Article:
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Goat Husbandry

Goats are a small ruminant (we’ll talk more about that later) that have many uses worldwide. It seems that more and more goats are being owned not only by farmers in rural settings, but also by families in the suburbs. Goats can make terrific pets as they are social, smart, independent and certainly entertaining. It is important to know what makes a goat a goat before deciding if they are right for your household.There are a variety of different goat breeds and can vary drastically in size. They live an average of 8-12 years and require daily care just like a dog or a cat. Many people obtain goats as juveniles which are referred to as “kids”. Early veterinary exams are important to discuss diet, dehorning, castration, vaccines and common diseases.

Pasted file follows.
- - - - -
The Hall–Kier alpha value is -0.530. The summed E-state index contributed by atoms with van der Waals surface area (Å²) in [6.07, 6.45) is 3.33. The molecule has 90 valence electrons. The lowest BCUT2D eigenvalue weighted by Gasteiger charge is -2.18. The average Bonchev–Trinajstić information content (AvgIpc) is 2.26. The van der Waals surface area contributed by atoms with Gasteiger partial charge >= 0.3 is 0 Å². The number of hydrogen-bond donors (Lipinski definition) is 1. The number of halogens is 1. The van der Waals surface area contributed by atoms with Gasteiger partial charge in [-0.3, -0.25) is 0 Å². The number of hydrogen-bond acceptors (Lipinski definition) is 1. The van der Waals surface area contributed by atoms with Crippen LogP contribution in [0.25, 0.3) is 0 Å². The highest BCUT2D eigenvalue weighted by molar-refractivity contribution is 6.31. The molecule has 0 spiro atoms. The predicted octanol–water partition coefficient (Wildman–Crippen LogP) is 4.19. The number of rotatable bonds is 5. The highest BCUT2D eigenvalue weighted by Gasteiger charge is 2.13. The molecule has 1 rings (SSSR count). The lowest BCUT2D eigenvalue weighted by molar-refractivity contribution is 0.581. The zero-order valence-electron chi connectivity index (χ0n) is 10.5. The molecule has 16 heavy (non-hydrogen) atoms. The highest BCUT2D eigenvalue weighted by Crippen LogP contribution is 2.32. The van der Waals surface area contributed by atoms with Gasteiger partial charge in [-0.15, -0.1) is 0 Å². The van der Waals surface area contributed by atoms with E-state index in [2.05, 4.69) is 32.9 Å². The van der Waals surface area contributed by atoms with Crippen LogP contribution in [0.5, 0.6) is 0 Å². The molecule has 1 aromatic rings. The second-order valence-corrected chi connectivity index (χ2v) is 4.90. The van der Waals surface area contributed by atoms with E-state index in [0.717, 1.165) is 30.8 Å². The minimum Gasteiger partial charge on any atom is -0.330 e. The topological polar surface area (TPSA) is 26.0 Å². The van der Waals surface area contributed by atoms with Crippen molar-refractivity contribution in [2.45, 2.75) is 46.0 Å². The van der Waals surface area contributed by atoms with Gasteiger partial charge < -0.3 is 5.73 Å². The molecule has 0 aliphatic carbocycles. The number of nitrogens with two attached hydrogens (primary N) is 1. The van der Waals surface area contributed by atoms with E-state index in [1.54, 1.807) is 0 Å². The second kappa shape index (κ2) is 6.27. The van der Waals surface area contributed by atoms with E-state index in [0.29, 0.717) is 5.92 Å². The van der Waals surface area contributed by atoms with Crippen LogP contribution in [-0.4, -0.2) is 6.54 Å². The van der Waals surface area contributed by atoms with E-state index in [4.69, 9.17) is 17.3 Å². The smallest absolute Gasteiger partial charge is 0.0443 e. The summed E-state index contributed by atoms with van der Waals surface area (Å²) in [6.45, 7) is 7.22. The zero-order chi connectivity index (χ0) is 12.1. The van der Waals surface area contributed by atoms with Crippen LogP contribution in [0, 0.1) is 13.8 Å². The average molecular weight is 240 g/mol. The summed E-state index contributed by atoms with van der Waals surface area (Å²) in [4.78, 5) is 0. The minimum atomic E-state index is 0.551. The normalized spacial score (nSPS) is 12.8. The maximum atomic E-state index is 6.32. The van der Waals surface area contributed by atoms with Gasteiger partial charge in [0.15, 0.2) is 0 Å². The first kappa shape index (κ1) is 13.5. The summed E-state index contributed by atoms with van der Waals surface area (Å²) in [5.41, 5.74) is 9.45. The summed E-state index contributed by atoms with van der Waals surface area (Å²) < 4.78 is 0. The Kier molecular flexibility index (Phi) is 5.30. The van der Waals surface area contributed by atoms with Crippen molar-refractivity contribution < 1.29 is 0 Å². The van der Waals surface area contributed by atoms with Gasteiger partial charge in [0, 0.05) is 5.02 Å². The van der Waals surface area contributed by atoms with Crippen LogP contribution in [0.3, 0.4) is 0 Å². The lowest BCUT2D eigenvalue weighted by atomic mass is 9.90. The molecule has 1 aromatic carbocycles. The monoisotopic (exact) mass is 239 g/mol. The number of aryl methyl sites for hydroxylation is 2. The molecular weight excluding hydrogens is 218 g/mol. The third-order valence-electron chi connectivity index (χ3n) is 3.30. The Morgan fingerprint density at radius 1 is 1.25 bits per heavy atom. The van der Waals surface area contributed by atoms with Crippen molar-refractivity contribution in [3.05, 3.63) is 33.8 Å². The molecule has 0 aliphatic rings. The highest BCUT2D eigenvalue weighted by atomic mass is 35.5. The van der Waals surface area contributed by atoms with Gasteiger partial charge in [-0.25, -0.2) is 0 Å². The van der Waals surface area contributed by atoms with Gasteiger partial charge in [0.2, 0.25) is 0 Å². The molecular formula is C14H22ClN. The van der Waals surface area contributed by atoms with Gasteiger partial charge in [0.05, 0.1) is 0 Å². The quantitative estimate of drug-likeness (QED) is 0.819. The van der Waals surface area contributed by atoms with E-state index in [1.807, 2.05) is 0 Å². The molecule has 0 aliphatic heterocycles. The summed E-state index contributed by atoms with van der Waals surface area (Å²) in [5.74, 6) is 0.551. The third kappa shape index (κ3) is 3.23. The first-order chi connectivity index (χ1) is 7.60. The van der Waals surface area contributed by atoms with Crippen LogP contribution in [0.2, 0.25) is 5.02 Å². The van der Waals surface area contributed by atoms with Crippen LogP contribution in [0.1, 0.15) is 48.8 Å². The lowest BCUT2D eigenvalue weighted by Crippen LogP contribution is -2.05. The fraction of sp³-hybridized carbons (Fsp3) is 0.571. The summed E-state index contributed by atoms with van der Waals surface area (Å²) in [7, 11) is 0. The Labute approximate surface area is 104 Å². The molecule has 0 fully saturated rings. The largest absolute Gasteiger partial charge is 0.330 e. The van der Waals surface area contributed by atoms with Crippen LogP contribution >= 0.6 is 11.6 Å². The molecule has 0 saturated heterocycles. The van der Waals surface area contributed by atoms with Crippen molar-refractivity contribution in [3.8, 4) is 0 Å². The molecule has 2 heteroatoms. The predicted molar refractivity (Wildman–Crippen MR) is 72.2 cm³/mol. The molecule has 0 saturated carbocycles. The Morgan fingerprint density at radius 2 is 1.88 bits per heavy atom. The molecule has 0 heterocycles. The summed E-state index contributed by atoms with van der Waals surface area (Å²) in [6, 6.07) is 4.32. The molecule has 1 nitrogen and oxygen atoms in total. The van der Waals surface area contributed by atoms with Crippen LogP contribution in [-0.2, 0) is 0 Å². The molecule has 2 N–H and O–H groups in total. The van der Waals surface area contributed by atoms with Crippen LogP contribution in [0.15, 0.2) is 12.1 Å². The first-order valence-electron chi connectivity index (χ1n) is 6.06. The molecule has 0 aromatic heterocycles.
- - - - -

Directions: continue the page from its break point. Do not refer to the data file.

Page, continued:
Ruminants have four different stomach compartments that act as a giant fermentation vat to utilize plant material for energy. After weaning, goats need a diet composed of good quality hay. They are browsers and will graze and nibble on anything and everything. Goats can be offered some grain although precautions must be taken because high grain and low roughage diets can lead to urinary stones and obstruction, especially in castrated male goats.

Most goats need annual veterinary exams which typically include vaccinations such as Clostridium C, D and Tetanus. Intestinal parasites also play an important role in goat health and we can see severe anemia occur with heavy parasite burden. Regular fecal egg counts as well as deworming several times a year is crucial to goat health. Finally, goats hooves grow continuously and depending on their diet and wear, routine hoof trimming is required.

Goats are undeniably adorable and can make wonderful pets as long as they receive proper veterinary care and thorough research is done to adequately feed and care for them.

Author: Dr. Erika Sweigard